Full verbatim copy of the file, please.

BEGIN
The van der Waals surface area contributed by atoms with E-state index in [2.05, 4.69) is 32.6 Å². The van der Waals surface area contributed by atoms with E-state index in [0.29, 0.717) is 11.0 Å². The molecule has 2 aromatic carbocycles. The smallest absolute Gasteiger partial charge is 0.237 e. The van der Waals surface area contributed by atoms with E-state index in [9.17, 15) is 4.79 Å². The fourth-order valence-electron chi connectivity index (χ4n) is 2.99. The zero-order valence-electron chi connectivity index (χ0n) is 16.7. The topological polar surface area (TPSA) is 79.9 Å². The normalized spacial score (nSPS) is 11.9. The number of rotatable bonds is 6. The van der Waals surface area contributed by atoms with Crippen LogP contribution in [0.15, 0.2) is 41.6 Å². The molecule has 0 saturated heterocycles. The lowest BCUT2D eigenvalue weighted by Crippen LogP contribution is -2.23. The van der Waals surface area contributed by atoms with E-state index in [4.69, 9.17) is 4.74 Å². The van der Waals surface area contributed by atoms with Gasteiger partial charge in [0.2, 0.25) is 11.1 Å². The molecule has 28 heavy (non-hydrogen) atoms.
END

The van der Waals surface area contributed by atoms with E-state index in [2.05, 4.69) is 32.6 Å². The van der Waals surface area contributed by atoms with E-state index in [0.29, 0.717) is 11.0 Å². The molecule has 2 aromatic carbocycles. The smallest absolute Gasteiger partial charge is 0.237 e. The van der Waals surface area contributed by atoms with E-state index in [9.17, 15) is 4.79 Å². The fourth-order valence-electron chi connectivity index (χ4n) is 2.99. The zero-order valence-electron chi connectivity index (χ0n) is 16.7. The topological polar surface area (TPSA) is 79.9 Å². The normalized spacial score (nSPS) is 11.9. The number of rotatable bonds is 6. The van der Waals surface area contributed by atoms with Crippen LogP contribution in [0.15, 0.2) is 41.6 Å². The molecule has 0 saturated heterocycles. The lowest BCUT2D eigenvalue weighted by Crippen LogP contribution is -2.23. The van der Waals surface area contributed by atoms with E-state index in [4.69, 9.17) is 4.74 Å². The van der Waals surface area contributed by atoms with Gasteiger partial charge in [0.2, 0.25) is 11.1 Å². The molecule has 28 heavy (non-hydrogen) atoms.